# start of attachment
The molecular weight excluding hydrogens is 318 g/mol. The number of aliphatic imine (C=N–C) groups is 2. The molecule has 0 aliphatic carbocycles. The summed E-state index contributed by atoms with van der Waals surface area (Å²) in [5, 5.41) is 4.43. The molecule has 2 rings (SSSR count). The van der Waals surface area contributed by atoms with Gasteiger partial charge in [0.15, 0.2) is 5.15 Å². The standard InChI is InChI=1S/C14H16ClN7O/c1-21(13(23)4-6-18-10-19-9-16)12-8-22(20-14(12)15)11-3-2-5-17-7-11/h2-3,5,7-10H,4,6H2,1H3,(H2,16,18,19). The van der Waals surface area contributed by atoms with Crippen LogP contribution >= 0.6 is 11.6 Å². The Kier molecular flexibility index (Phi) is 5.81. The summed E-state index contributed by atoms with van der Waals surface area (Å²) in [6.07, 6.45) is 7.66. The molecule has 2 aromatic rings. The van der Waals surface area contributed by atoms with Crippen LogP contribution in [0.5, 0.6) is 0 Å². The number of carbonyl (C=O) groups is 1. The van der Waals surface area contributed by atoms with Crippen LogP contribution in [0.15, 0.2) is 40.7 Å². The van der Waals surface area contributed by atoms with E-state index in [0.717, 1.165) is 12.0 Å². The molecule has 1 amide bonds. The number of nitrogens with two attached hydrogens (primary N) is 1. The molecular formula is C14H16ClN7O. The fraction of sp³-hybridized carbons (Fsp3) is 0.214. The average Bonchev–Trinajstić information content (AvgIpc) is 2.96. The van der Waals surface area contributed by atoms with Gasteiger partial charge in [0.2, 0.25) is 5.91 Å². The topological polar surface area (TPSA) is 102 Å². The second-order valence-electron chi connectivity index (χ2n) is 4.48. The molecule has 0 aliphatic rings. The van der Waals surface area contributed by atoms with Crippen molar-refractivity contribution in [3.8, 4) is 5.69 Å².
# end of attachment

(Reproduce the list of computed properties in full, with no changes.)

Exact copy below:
The molecular weight excluding hydrogens is 318 g/mol. The number of aliphatic imine (C=N–C) groups is 2. The molecule has 0 aliphatic carbocycles. The summed E-state index contributed by atoms with van der Waals surface area (Å²) in [5, 5.41) is 4.43. The molecule has 2 rings (SSSR count). The van der Waals surface area contributed by atoms with Gasteiger partial charge in [0.15, 0.2) is 5.15 Å². The standard InChI is InChI=1S/C14H16ClN7O/c1-21(13(23)4-6-18-10-19-9-16)12-8-22(20-14(12)15)11-3-2-5-17-7-11/h2-3,5,7-10H,4,6H2,1H3,(H2,16,18,19). The van der Waals surface area contributed by atoms with Crippen LogP contribution >= 0.6 is 11.6 Å². The Kier molecular flexibility index (Phi) is 5.81. The summed E-state index contributed by atoms with van der Waals surface area (Å²) in [6.07, 6.45) is 7.66. The molecule has 2 aromatic rings. The van der Waals surface area contributed by atoms with Crippen LogP contribution in [0.5, 0.6) is 0 Å². The number of carbonyl (C=O) groups is 1. The van der Waals surface area contributed by atoms with Crippen LogP contribution in [0.15, 0.2) is 40.7 Å². The van der Waals surface area contributed by atoms with E-state index in [0.717, 1.165) is 12.0 Å². The molecule has 1 amide bonds. The number of nitrogens with two attached hydrogens (primary N) is 1. The molecular formula is C14H16ClN7O. The fraction of sp³-hybridized carbons (Fsp3) is 0.214. The average Bonchev–Trinajstić information content (AvgIpc) is 2.96. The van der Waals surface area contributed by atoms with Gasteiger partial charge in [0.2, 0.25) is 5.91 Å². The topological polar surface area (TPSA) is 102 Å². The second-order valence-electron chi connectivity index (χ2n) is 4.48. The molecule has 0 aliphatic rings. The van der Waals surface area contributed by atoms with Crippen molar-refractivity contribution in [3.8, 4) is 5.69 Å².